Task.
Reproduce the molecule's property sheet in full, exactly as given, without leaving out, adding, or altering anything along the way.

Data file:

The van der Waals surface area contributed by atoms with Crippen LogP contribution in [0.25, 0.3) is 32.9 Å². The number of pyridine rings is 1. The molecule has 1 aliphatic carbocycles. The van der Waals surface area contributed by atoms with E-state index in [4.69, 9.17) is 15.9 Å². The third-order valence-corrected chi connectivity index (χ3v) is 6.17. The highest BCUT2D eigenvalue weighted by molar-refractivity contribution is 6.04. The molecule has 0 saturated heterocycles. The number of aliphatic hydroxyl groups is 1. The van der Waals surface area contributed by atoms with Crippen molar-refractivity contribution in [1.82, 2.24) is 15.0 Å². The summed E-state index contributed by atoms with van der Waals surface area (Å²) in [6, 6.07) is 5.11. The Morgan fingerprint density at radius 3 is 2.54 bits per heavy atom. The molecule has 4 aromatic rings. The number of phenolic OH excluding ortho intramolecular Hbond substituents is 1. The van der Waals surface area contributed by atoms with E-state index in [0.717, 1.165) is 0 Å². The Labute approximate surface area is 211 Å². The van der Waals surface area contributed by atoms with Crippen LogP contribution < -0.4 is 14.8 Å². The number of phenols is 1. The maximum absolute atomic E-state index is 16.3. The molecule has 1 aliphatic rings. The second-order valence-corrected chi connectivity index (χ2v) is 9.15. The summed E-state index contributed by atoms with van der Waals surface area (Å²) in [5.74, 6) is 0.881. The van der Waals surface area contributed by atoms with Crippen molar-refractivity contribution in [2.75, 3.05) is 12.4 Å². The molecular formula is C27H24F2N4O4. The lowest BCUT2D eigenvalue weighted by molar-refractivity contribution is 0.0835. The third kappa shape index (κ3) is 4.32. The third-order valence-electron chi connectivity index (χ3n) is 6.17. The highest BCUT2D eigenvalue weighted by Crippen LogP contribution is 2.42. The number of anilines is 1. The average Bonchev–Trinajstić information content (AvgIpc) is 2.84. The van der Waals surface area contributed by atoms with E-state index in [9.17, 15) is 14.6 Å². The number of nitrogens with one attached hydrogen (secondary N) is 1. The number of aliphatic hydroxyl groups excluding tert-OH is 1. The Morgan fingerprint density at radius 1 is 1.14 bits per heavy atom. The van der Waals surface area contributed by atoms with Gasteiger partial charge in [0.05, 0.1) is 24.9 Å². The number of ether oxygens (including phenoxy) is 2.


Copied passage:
The van der Waals surface area contributed by atoms with Crippen LogP contribution in [0.25, 0.3) is 32.9 Å². The number of pyridine rings is 1. The molecule has 1 aliphatic carbocycles. The van der Waals surface area contributed by atoms with E-state index in [4.69, 9.17) is 15.9 Å². The third-order valence-corrected chi connectivity index (χ3v) is 6.17. The highest BCUT2D eigenvalue weighted by molar-refractivity contribution is 6.04. The molecule has 0 saturated heterocycles. The number of aliphatic hydroxyl groups is 1. The van der Waals surface area contributed by atoms with Crippen molar-refractivity contribution in [1.82, 2.24) is 15.0 Å². The summed E-state index contributed by atoms with van der Waals surface area (Å²) in [6, 6.07) is 5.11. The Morgan fingerprint density at radius 3 is 2.54 bits per heavy atom. The molecule has 4 aromatic rings. The number of phenolic OH excluding ortho intramolecular Hbond substituents is 1. The van der Waals surface area contributed by atoms with E-state index in [0.717, 1.165) is 0 Å². The Labute approximate surface area is 211 Å². The van der Waals surface area contributed by atoms with Crippen LogP contribution < -0.4 is 14.8 Å². The number of phenols is 1. The maximum absolute atomic E-state index is 16.3. The molecule has 1 aliphatic rings. The second-order valence-corrected chi connectivity index (χ2v) is 9.15. The summed E-state index contributed by atoms with van der Waals surface area (Å²) in [5.74, 6) is 0.881. The van der Waals surface area contributed by atoms with Crippen molar-refractivity contribution in [2.75, 3.05) is 12.4 Å². The molecular formula is C27H24F2N4O4. The lowest BCUT2D eigenvalue weighted by molar-refractivity contribution is 0.0835. The third kappa shape index (κ3) is 4.32. The third-order valence-electron chi connectivity index (χ3n) is 6.17. The highest BCUT2D eigenvalue weighted by Crippen LogP contribution is 2.42. The number of anilines is 1. The average Bonchev–Trinajstić information content (AvgIpc) is 2.84. The van der Waals surface area contributed by atoms with E-state index in [9.17, 15) is 14.6 Å². The number of nitrogens with one attached hydrogen (secondary N) is 1. The number of aliphatic hydroxyl groups excluding tert-OH is 1. The Morgan fingerprint density at radius 1 is 1.14 bits per heavy atom. The van der Waals surface area contributed by atoms with Gasteiger partial charge in [0.05, 0.1) is 24.9 Å². The number of ether oxygens (including phenoxy) is 2.